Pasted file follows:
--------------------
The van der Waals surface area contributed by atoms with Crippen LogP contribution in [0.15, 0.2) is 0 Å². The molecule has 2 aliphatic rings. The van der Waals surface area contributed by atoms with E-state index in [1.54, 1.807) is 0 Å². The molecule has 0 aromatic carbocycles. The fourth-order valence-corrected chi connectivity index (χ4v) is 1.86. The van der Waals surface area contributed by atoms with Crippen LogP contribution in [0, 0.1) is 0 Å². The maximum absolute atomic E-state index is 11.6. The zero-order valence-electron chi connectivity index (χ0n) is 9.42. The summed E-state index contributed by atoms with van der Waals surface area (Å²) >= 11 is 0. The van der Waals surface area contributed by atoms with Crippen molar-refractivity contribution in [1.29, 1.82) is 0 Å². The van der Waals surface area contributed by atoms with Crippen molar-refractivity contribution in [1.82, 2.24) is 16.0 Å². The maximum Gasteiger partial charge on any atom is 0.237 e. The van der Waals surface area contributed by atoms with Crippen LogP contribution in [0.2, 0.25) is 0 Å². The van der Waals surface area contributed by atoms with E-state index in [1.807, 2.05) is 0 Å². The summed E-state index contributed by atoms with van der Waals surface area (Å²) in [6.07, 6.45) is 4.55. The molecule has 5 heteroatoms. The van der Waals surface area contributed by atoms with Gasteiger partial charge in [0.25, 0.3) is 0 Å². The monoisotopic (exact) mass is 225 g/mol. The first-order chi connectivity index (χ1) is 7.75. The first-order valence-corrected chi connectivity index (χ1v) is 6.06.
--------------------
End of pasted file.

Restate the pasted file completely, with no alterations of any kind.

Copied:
The van der Waals surface area contributed by atoms with Crippen LogP contribution in [0.15, 0.2) is 0 Å². The molecule has 2 aliphatic rings. The van der Waals surface area contributed by atoms with E-state index in [1.54, 1.807) is 0 Å². The molecule has 0 aromatic carbocycles. The fourth-order valence-corrected chi connectivity index (χ4v) is 1.86. The van der Waals surface area contributed by atoms with Crippen LogP contribution in [0, 0.1) is 0 Å². The maximum absolute atomic E-state index is 11.6. The zero-order valence-electron chi connectivity index (χ0n) is 9.42. The summed E-state index contributed by atoms with van der Waals surface area (Å²) >= 11 is 0. The van der Waals surface area contributed by atoms with Crippen molar-refractivity contribution in [1.29, 1.82) is 0 Å². The van der Waals surface area contributed by atoms with Crippen molar-refractivity contribution in [1.82, 2.24) is 16.0 Å². The maximum Gasteiger partial charge on any atom is 0.237 e. The van der Waals surface area contributed by atoms with Crippen LogP contribution in [0.2, 0.25) is 0 Å². The van der Waals surface area contributed by atoms with E-state index in [1.807, 2.05) is 0 Å². The summed E-state index contributed by atoms with van der Waals surface area (Å²) in [6.07, 6.45) is 4.55. The molecule has 5 heteroatoms. The van der Waals surface area contributed by atoms with Gasteiger partial charge in [0.25, 0.3) is 0 Å². The monoisotopic (exact) mass is 225 g/mol. The first-order chi connectivity index (χ1) is 7.75. The first-order valence-corrected chi connectivity index (χ1v) is 6.06.